The Mortgage Institute For Financial Services Professionals, an educational program for mortgage-based financial planning, offers a course that is designed to teach real estate agents and mortgage originators to help consumers make better mortgage-planning decisions.
“Mortgage originators and real estate agents want the knowledge and skills necessary to provide sound ethical mortgage planning advice rather than relying on a tag team mortgage planning scheme for a quick commission. These professionals may be the first ones consumers look to for mortgage advice — and many recognize that a consumer’s mortgage decisions shouldn’t be made in a vacuum and see the benefits of blending sound mortgage advice with ethical financial planning strategies,” said Leon Morris, executive director for the educational program.
After completing the course, mortgage and real estate professionals can receive a “Residential Mortgage Planner” designation, according to an MIFSP announcement.
Morris said he’s concerned about the proliferation of marketing schemes he refers to as “tag team mortgage planning.” He described a two-prong marketing approach in which the mortgage originator persuades the homeowner to pull equity from their home and then refers them to a product-oriented financial planner who convinces the homeowner to put the equity into investments.
“The home is an exempt security. Therefore, financial advice on the home escapes the scrutiny of the SEC, NASD, and Federal Reserve Board. There are many financial planners and mortgage advisors who may inappropriately recommend that homeowners pull equity from their homes, and use it to make riskier investments elsewhere without any determination of suitability.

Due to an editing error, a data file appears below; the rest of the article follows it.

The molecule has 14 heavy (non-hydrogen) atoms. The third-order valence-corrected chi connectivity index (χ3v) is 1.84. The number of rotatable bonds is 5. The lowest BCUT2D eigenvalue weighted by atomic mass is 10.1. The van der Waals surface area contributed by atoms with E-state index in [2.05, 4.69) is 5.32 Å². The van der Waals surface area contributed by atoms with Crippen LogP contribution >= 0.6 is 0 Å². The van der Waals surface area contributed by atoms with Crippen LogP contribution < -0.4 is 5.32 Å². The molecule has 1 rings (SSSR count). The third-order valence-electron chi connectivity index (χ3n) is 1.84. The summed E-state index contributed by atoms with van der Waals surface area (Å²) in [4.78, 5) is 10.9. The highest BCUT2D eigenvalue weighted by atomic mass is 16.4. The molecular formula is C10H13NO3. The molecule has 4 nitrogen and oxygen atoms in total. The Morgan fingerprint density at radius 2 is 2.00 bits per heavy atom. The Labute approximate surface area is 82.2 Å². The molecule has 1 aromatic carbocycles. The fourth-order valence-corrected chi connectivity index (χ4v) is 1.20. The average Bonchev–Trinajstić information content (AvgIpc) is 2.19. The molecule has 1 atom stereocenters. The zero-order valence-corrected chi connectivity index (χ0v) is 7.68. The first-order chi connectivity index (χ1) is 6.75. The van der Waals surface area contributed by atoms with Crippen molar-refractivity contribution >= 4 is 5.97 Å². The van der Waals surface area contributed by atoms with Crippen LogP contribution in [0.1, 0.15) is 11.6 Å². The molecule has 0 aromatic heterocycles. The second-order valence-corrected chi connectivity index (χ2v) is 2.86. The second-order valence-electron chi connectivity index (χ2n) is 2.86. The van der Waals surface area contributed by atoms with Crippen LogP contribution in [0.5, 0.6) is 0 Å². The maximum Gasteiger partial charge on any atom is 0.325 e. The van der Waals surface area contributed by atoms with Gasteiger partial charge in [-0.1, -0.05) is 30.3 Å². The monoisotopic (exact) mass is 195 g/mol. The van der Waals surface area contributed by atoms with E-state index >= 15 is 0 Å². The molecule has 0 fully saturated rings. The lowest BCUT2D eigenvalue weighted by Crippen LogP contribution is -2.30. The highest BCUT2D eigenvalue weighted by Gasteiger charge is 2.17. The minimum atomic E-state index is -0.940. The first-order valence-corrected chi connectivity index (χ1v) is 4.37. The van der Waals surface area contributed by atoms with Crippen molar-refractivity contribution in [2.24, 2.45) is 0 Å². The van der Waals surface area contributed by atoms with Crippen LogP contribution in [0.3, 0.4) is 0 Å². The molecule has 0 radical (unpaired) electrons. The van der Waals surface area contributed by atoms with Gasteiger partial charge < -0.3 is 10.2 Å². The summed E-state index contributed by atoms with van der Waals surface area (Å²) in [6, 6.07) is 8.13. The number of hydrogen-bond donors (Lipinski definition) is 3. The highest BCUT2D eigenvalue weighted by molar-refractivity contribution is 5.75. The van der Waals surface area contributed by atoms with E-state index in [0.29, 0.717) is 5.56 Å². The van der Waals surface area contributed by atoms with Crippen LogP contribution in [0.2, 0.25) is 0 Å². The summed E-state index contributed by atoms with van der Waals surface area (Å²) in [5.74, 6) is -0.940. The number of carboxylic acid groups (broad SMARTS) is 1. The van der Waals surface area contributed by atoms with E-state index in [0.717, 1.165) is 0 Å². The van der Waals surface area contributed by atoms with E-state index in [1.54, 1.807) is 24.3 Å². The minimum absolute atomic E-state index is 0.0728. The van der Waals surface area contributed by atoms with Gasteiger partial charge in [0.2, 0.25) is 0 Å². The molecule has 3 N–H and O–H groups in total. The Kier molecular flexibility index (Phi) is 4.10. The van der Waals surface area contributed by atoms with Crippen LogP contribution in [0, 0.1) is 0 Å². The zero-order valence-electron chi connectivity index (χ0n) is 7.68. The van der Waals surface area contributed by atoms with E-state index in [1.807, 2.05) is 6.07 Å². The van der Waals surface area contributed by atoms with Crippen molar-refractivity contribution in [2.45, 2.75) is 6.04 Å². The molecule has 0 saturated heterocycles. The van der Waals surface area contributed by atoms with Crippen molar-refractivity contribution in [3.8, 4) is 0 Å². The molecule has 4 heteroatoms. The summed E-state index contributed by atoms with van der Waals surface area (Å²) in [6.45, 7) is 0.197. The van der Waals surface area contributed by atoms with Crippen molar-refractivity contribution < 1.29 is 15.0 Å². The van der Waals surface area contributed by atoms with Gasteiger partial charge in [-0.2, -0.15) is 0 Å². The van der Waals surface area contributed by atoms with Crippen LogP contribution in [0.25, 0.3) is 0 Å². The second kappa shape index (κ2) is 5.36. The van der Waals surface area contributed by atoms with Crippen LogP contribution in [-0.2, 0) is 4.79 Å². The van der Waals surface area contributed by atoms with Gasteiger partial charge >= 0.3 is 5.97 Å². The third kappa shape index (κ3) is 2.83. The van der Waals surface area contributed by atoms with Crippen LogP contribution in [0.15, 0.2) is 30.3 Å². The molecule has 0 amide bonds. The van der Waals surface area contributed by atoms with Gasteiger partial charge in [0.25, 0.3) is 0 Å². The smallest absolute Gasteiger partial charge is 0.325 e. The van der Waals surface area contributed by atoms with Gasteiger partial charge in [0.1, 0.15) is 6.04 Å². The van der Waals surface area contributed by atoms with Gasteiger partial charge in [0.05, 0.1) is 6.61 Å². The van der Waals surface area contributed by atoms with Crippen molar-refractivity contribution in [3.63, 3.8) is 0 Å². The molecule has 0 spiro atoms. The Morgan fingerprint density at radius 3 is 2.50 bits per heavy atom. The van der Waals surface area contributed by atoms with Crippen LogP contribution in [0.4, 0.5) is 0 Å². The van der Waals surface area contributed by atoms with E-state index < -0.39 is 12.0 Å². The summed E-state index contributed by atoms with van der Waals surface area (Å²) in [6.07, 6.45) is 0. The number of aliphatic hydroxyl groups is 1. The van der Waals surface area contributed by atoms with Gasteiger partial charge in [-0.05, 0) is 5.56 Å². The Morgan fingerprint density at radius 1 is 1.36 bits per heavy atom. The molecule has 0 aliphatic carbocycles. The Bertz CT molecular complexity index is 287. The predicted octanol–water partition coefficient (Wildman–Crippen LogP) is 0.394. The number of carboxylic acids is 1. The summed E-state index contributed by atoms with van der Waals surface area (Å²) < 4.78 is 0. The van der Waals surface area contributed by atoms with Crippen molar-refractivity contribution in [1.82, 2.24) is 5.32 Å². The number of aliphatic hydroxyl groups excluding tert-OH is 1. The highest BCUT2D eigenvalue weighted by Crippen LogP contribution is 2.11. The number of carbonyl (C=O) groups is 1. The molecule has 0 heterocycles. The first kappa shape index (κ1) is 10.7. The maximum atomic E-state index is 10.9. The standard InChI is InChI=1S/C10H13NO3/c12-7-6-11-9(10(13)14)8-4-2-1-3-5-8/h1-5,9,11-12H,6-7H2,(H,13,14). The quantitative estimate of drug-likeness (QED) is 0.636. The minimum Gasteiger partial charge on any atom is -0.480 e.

This leads to a growing opportunity for fraud and misrepresentation, even if it’s committed inadvertently. Consumers may not realize risk differentials or potential pitfalls in investing ‘other people’s money,’ which is what a mortgage, including home equity lines, represents,” Morris also said.
MIFSP recently asked the SEC to explore the need to further define “suitability” in light of these types of equity-to-investment business models. “What should concern regulators is that there are no requirements for determining suitability when advising a homeowner to access home equity for purposes of making investments, which is analogous to trading on margin,” Morris also said.
“In seminars, I recommend that homeowners ask marketers three questions when they’re approached with such schemes: Is it necessary to achieve my financial goal? Can you document that it will be as successful as you say? Will you sign your name to that?” If the people approaching consumers aren’t willing to sign their names to it, consumers shouldn’t either, he said.
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